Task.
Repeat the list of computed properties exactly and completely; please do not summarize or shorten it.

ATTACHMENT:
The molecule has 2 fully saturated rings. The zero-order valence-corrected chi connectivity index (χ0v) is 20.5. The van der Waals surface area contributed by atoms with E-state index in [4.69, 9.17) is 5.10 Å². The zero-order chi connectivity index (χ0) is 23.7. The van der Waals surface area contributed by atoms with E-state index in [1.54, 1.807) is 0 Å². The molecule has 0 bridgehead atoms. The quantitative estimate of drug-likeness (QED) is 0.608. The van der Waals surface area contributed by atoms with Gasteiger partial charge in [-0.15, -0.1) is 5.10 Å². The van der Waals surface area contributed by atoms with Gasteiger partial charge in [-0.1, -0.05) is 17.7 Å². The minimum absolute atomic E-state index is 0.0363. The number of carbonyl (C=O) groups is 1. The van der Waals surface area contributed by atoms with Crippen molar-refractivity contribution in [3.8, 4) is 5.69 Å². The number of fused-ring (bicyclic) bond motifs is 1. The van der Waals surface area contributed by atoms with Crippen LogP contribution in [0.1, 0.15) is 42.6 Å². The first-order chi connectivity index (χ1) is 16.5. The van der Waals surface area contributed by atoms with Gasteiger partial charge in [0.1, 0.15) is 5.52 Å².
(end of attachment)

The molecule has 2 fully saturated rings. The zero-order valence-corrected chi connectivity index (χ0v) is 20.5. The van der Waals surface area contributed by atoms with E-state index in [4.69, 9.17) is 5.10 Å². The zero-order chi connectivity index (χ0) is 23.7. The van der Waals surface area contributed by atoms with E-state index in [1.54, 1.807) is 0 Å². The molecule has 0 bridgehead atoms. The quantitative estimate of drug-likeness (QED) is 0.608. The van der Waals surface area contributed by atoms with Gasteiger partial charge in [-0.15, -0.1) is 5.10 Å². The van der Waals surface area contributed by atoms with Gasteiger partial charge in [-0.1, -0.05) is 17.7 Å². The minimum absolute atomic E-state index is 0.0363. The number of carbonyl (C=O) groups is 1. The van der Waals surface area contributed by atoms with Crippen molar-refractivity contribution in [3.8, 4) is 5.69 Å². The number of fused-ring (bicyclic) bond motifs is 1. The van der Waals surface area contributed by atoms with Crippen LogP contribution in [0.1, 0.15) is 42.6 Å². The first-order chi connectivity index (χ1) is 16.5. The van der Waals surface area contributed by atoms with Gasteiger partial charge in [0.1, 0.15) is 5.52 Å².